As we approached the Neighborhood House, I had a sudden feeling of déjà vu. In front of the old building, and inside, the youths had built a variety of rustic playground and rehabilitation equipment. These included parallel bars made from bamboo poles and forked sticks, a simple pressed-earth ramp for easy access, a swing made with an old car tire, a large barrel padded with foam rubber for physical therapy, and an arm-exercise device made with a wheelchair wheel mounted on a wall. All looked disconcertingly familiar.

“Where did you get the ideas to make all this local, low-cost equipment?” I asked.

“From a book somebody gave us called Village Disabled Children,” answered one of the disabled youths. When the head of Commitments told him I was the author of the book (actually titled Disabled Village Children), his jaw fell open with surprise. From that moment on the whole group welcomed me like an old friend.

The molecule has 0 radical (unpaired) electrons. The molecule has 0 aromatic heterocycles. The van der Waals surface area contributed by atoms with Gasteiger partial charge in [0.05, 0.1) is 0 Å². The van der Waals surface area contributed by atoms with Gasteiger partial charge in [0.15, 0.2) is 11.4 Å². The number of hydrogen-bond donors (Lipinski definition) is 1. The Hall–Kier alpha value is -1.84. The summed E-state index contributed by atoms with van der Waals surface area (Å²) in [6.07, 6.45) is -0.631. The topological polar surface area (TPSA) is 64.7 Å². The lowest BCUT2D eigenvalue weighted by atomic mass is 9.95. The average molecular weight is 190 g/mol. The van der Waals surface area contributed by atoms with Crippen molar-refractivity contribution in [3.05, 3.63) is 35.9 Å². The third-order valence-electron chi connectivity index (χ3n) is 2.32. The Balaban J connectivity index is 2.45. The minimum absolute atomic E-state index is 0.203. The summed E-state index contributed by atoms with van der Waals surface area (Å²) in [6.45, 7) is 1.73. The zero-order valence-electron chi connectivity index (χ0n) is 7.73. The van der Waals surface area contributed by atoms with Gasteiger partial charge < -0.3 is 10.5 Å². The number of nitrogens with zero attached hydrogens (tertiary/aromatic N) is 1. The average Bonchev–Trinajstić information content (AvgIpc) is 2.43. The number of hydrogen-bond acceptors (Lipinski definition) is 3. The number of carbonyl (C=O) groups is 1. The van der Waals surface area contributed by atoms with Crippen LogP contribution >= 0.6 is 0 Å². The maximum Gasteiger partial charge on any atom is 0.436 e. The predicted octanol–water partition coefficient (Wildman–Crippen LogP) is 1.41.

Visiting Hakeempet: Exploring Alternatives to School

The next day we visited the Sudha Chandran Vikalangula Sangam in Hakeempet village. Here the dynamics were quite different. Most of the children in the sangam were developmentally delayed. Suggested explanations for this high incidence of mental retardation ranged from consanguineous marriages (inbreeding), to pesticides or other chemical contaminants, to the prevalence of premature birth due to the high rates of malnutrition and anemia of pregnant women. (In rural India rates of anemia in women of child bearing age run as high as 90%.)

In our discussion, it became clear that many of these mentally slow children suffered from harsh rejection and exclusion, sometimes even within their own families.

For example, one 11-year-old mildly retarded girl at the meeting was very withdrawn and morose (and very thin). Since her mother had died 3 years before, she lived with her father, who was also mentally a bit slow. He brought her to the sangam meetings only because the group urged him to do so. The girl could talk, but her father would not let her speak for herself. He said he had not senther to school or sought any kind of help for her because she was “totally useless.”